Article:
Dr. Sameh Hassan, The NECEF Report
                                      Fall 1995, pp. 7 - 11

*******************************************************************************


From slepokuo@cadvision.com Sat Oct  7 14:17:50 PDT 1995
Article: 12878 of alt.conspiracy
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From: slepokuo@cadvision.com (Orest Slepokura)
Newsgroups: alt.conspiracy
Subject: Evidence of Israeli atrocities
Date: 7 Oct 1995 17:30:03 GMT
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                             OPENING GRAVE WOUNDS

              Evidence of Israeli atrocities during the 1967 war
               with Egypt threatens the countries' fragile ties

Despite a historic peace treaty between Egypt and Israel, the heritage of
two wars in two decades still leaves unexpected and bitter traces. Last
week new disclosures that Israeli soldiers massacred Egyptian POWS during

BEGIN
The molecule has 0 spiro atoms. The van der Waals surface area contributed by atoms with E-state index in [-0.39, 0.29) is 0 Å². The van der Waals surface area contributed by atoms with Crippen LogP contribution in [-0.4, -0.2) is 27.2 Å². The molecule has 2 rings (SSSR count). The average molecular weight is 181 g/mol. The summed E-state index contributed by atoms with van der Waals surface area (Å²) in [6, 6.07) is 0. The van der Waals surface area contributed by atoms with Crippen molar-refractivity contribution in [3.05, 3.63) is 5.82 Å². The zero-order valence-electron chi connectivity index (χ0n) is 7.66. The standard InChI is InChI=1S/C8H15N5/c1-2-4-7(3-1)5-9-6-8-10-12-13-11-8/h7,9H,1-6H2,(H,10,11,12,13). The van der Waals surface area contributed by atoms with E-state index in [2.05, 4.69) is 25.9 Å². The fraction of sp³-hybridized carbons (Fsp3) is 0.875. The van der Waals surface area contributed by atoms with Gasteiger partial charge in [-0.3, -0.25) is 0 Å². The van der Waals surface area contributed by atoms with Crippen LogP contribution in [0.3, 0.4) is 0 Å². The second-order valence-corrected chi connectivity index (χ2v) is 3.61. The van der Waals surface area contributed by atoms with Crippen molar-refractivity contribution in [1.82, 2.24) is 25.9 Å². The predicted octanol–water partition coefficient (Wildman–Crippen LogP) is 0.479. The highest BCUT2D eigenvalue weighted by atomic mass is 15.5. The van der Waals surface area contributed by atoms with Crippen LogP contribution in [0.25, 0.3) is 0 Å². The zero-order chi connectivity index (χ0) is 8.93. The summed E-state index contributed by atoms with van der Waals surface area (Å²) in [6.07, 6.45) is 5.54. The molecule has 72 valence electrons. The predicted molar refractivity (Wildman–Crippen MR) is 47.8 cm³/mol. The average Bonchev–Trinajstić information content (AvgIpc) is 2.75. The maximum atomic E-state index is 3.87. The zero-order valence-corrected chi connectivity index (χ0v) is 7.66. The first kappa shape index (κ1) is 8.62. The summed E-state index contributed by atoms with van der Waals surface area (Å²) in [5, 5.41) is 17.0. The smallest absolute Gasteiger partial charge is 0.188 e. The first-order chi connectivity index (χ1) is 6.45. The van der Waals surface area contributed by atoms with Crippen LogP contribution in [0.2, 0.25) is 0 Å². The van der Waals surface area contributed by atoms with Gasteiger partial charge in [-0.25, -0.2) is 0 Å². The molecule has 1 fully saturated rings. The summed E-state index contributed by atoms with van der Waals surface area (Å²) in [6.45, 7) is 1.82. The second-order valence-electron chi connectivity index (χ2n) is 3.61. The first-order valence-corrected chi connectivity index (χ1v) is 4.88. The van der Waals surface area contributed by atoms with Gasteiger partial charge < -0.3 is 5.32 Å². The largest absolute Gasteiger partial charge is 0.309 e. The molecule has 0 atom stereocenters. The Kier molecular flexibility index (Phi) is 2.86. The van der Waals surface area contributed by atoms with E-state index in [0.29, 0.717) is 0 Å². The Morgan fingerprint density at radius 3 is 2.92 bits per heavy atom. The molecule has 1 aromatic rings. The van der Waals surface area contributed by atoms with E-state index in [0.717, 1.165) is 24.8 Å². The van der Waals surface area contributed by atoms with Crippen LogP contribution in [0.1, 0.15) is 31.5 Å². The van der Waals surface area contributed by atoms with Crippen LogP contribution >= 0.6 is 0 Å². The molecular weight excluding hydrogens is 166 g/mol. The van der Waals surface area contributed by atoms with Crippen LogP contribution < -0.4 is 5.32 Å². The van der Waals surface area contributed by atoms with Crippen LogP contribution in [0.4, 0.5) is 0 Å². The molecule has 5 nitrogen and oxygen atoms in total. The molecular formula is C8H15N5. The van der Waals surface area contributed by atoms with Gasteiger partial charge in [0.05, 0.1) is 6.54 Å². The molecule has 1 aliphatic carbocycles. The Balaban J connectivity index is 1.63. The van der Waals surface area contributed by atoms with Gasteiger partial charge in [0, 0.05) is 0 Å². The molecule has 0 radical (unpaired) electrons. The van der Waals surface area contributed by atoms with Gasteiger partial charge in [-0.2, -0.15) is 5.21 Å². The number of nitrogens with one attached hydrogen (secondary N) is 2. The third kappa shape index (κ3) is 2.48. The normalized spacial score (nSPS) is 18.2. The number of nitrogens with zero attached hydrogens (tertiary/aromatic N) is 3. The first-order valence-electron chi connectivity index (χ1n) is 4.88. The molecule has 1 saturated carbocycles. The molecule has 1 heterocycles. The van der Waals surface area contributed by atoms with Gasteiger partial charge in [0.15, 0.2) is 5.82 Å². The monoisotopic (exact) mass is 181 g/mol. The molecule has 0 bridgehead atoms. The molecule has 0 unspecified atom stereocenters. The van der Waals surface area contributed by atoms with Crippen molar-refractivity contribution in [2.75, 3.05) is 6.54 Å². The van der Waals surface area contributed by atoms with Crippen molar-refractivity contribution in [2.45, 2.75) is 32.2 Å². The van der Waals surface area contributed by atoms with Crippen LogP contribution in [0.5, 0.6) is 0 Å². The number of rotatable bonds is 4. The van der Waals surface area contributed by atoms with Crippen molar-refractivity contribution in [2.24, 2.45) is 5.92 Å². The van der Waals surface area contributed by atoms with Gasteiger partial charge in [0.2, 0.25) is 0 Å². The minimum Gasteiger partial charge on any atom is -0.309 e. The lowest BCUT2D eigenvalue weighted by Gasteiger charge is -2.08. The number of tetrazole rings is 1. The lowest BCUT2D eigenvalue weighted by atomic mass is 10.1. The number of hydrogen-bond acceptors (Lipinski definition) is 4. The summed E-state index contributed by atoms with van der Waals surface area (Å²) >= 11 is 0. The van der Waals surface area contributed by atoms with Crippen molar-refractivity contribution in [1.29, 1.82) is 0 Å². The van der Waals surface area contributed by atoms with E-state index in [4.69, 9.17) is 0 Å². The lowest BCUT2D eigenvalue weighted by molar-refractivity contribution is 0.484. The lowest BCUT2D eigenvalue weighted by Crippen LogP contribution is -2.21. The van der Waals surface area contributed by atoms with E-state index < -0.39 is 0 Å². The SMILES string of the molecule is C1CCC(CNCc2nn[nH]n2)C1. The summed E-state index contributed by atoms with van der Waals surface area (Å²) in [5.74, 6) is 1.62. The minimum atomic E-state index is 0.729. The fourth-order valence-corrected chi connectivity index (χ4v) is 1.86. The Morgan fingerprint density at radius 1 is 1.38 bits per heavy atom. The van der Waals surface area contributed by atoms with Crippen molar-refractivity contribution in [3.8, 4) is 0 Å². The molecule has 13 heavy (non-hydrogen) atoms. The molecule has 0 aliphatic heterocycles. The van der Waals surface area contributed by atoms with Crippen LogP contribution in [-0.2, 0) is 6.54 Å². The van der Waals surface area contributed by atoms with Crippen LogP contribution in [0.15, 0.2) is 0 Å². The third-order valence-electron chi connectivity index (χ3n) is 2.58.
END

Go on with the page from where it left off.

the 1967 war added to a growing wave of anti-Israeli sentiment in Egypt.
The sequence of events leading to the unearthing of two mass graves
outside the Sinai city of El Arish last week began a month ago with
admissions by Israeli war verterans that unarmed Egyptian civilians and
POWS were murdered in the 1956 and 1967 wars.

The expedition that discovered the shallow burial sites was organized by
the semiofficial Al-Ahram nesspaper and guided by Abdel Salam Moussa, 55,
a former air force officer who was taken prisoner by the Israelis during
the 1967 war. The searchers found human bones and estimated that the first
grave contained the remains of approximately 90 people. Recalling the
killings, Moussa told Al-Ahram, "I saw a line of prisoners, civilians and